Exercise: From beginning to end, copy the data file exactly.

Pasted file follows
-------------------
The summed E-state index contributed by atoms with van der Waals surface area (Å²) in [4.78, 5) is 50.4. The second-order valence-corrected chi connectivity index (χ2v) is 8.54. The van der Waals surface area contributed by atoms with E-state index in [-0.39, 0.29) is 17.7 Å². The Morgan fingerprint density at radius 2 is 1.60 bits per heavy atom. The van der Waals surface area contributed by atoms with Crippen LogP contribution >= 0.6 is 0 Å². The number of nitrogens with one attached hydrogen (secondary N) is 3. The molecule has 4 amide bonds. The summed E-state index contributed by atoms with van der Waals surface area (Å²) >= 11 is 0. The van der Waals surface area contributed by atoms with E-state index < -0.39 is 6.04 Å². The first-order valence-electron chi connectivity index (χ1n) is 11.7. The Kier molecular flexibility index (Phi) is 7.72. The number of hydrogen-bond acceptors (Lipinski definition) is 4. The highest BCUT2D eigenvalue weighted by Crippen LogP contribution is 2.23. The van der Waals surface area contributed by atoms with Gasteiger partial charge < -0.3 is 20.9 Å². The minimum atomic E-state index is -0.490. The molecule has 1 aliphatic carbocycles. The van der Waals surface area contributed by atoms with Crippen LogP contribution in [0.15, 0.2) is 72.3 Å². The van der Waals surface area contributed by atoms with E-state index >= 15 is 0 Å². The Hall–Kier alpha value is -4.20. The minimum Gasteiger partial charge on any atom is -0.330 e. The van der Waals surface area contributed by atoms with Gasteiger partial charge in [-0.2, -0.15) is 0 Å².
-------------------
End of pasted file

The summed E-state index contributed by atoms with van der Waals surface area (Å²) in [4.78, 5) is 50.4. The second-order valence-corrected chi connectivity index (χ2v) is 8.54. The van der Waals surface area contributed by atoms with E-state index in [-0.39, 0.29) is 17.7 Å². The Morgan fingerprint density at radius 2 is 1.60 bits per heavy atom. The van der Waals surface area contributed by atoms with Crippen LogP contribution >= 0.6 is 0 Å². The number of nitrogens with one attached hydrogen (secondary N) is 3. The molecule has 4 amide bonds. The summed E-state index contributed by atoms with van der Waals surface area (Å²) >= 11 is 0. The van der Waals surface area contributed by atoms with E-state index < -0.39 is 6.04 Å². The first-order valence-electron chi connectivity index (χ1n) is 11.7. The Kier molecular flexibility index (Phi) is 7.72. The number of hydrogen-bond acceptors (Lipinski definition) is 4. The highest BCUT2D eigenvalue weighted by Crippen LogP contribution is 2.23. The van der Waals surface area contributed by atoms with Gasteiger partial charge < -0.3 is 20.9 Å². The minimum atomic E-state index is -0.490. The molecule has 1 aliphatic carbocycles. The van der Waals surface area contributed by atoms with Crippen LogP contribution in [0.15, 0.2) is 72.3 Å². The van der Waals surface area contributed by atoms with E-state index >= 15 is 0 Å². The Hall–Kier alpha value is -4.20. The minimum Gasteiger partial charge on any atom is -0.330 e. The van der Waals surface area contributed by atoms with Gasteiger partial charge in [-0.2, -0.15) is 0 Å².